The Staying Power Blog

We write about our own experience scaling a professional services firm. Learn from our successes and failures. 

Hiring Entry Level vs. Experienced Staff, Setting Personal Boundaries for Your Business, and More with Mitchell Simonson

Posted by Ben Isley on Sep 8, 2020 8:00:00 AM

Mitchell Simonson is the founder of Simonson Appraisals, a virtual firm providing commercial real estate valuation services in Minnesota, North Dakota, and Wisconsin.

Mitchell Simonson is the founder of Simonson Appraisals, a virtual firm providing commercial real estate valuation services in Minnesota, North Dakota, and Wisconsin.

Mitchell founded the firm in January of 2019 and has grown to employ four staff appraisers and two admin staff. Mitchell worked in the real estate appraisal for several years at different firms to learn the industry. As he learned the business and grew as a professional, he felt more confident in starting his own business. Mitchell got his MAI designation and became a partner at a local firm from 2013-2018. As his book of business grew, he made the move to start Simonson Appraisals.

Growing a Virtual Firm

Mitchell organically found virtual work. Being on the road between states in an RV, he realized that he could work from anywhere with his computer and internet. This job and virtual capability enabled him and his family to continue traveling.

"One of the challenges of growing a virtual firm has been training the newer staff."

With the first hires in 2018, Mitchell still trained everyone in person. This year, in 2019, Mitchell has moved to remote training. He still considers this a work in progress. All full-time appraisers that Mitchell has hired have been experienced, with 6-10 years of appraisal experience. Onboarding a trainee appraiser requires lots of back and forth interaction and training. Mitchell is interested in creating training videos to solve this, but recognizes that there will still be a dialogue necessary.

Work vs. Play

Mitchell, Brandon, and Thomas discuss working in your business vs. on your business. Here the discuss the purpose of business books, given that these books are generally high-level and don't dig into the day to day aspects of managing a business. It can be tough to scale yourself out of the daily work to free time for more planning and strategy. Business books should be read through the lens of your business, and the book is a success if there's even just one or two principles that you can take and apply.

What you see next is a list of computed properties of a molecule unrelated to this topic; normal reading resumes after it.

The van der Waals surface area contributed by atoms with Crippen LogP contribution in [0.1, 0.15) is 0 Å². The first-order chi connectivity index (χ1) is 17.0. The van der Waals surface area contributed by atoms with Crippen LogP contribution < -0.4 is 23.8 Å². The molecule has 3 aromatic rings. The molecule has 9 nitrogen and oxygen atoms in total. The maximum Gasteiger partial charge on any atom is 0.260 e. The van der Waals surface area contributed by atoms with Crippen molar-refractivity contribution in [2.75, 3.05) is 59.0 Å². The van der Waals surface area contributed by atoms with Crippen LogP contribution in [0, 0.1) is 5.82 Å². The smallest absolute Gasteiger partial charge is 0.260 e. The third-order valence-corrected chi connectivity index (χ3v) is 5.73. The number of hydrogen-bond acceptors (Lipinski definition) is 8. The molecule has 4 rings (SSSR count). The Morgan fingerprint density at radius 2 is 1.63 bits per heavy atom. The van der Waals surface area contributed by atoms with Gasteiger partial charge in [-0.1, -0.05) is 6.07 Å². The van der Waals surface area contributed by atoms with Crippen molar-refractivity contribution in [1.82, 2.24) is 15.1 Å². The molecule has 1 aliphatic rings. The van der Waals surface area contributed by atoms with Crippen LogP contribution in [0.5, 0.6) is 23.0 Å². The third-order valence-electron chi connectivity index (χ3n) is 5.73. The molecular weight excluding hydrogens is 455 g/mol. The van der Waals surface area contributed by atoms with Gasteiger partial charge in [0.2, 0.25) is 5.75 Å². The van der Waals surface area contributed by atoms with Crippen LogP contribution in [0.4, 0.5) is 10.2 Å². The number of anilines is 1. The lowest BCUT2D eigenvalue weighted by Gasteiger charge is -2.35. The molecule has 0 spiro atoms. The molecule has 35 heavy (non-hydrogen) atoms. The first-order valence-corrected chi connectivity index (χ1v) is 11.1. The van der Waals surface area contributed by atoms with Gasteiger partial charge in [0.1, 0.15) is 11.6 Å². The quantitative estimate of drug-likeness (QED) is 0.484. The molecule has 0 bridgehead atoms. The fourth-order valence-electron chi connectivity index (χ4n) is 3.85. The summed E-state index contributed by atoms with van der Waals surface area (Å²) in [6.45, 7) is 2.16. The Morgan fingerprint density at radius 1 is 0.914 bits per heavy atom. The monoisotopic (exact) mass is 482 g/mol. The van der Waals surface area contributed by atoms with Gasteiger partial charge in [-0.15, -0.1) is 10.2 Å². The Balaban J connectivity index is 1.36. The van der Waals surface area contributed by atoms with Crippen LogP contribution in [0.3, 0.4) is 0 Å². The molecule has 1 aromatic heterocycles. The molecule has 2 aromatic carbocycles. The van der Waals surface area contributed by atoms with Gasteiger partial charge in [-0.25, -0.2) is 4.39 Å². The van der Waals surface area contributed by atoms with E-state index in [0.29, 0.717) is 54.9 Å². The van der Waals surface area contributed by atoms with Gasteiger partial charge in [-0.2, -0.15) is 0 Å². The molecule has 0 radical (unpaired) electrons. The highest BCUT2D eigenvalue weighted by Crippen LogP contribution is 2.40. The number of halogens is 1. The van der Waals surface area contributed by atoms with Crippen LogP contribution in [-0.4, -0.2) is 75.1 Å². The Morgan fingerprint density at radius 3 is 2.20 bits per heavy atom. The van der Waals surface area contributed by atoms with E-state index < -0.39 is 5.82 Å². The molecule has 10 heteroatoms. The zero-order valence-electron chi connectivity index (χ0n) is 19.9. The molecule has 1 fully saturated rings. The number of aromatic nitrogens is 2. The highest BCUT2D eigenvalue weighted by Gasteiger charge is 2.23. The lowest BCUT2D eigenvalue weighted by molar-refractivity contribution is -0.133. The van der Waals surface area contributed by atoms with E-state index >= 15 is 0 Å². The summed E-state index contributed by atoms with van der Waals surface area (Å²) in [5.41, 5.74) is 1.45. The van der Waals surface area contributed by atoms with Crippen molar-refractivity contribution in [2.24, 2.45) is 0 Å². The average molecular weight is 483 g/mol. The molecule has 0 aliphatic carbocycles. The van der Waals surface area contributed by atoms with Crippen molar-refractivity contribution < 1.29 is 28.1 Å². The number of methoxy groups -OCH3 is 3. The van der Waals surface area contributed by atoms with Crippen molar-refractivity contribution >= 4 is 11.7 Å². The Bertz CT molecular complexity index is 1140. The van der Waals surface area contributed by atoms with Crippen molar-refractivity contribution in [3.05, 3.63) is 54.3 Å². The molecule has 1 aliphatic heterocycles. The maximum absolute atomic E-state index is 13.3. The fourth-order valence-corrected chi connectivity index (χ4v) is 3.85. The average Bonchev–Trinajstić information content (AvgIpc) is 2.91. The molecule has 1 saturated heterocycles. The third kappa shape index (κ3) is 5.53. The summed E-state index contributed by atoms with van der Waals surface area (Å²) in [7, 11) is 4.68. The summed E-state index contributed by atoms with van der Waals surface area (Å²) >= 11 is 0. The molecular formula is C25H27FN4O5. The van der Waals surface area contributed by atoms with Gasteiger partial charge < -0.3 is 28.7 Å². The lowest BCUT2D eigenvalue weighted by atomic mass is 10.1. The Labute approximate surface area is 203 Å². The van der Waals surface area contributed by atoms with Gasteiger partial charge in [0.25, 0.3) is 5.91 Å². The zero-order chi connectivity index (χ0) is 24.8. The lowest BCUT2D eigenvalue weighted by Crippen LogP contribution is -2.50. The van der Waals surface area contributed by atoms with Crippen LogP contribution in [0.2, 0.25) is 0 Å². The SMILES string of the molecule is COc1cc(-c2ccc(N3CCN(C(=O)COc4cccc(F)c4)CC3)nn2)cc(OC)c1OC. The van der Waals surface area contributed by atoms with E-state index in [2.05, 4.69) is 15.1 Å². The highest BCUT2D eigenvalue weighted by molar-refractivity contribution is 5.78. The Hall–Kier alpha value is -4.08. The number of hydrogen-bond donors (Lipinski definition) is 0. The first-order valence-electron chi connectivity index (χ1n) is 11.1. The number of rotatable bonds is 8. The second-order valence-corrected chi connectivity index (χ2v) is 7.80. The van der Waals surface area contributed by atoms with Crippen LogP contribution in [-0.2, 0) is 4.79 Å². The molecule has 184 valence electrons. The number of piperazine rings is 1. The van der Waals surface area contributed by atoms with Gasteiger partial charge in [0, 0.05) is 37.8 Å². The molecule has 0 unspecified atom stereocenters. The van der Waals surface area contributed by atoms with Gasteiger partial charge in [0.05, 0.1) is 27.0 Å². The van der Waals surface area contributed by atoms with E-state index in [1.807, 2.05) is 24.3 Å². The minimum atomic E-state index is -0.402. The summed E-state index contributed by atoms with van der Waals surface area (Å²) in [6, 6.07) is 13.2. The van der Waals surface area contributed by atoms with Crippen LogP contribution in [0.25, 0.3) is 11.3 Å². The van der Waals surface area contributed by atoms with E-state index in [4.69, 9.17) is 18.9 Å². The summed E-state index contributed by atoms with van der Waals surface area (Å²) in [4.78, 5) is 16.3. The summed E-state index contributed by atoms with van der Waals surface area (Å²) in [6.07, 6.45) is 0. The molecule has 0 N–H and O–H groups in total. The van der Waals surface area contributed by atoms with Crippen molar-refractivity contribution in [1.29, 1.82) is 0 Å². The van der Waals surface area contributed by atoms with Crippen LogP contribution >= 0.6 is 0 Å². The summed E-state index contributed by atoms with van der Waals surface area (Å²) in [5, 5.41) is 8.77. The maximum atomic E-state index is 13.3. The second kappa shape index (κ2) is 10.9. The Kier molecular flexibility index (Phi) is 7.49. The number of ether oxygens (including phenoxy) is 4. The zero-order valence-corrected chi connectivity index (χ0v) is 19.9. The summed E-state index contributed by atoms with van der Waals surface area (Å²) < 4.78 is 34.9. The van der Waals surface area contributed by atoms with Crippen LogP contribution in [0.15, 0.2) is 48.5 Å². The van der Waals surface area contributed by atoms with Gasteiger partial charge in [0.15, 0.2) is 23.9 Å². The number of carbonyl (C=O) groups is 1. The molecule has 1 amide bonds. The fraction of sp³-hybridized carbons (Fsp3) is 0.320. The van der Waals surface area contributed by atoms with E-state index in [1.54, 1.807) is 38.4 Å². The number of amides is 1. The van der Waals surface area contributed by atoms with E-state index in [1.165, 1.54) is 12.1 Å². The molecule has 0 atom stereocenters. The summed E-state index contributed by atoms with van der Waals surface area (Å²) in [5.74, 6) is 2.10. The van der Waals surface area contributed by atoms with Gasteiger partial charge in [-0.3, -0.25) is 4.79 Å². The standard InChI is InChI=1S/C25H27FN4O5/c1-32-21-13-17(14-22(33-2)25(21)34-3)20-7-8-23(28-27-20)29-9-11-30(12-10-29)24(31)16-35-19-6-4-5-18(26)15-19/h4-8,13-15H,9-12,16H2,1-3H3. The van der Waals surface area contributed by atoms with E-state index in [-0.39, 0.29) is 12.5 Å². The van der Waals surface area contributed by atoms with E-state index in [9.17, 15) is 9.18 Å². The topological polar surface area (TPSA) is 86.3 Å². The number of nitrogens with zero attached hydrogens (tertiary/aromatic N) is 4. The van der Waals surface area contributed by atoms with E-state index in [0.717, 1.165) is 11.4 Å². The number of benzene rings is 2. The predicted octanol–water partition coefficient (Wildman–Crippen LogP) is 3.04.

Another factor at work in this section is drawing the lines between work and play. It's difficult to draw these lines when not everyone has the same definition of work and play. For many entrepreneurs, working on their small business is their hobby, it is their play. Many entrepreneurs sacrifice traditional "play" in order to grow the business. Getting deeply involved in this cycle makes traditional "play" seem like work. Taking time for family and friend events, dinners, and vacation all seem more like work because they are taking away from the hours of the business.


Mitchell feels like his biggest challenge is over-commitment. Over-commitment to every task at hand in the business leaves no time to design the business for growth and create new processes and trainings.

"I was just over-committed and had more on my plate than I could physically maintain. I need to someone to help hold me accountable and help me become more proactive vs. reactive for everything that was happening in my life and business."

To protect his time, Mitchell now creates a life plan and schedule that's separate from the business life and schedule. Some key basics have really helped Mitchell, namely exercise and eating healthy. These activities help Mitch preserve his thinking time. This time to yourself to plan and brainstorm is what creates those "Ah-ha" moments that allow you to innovate and grow.

Learn more about Mitch and his work:

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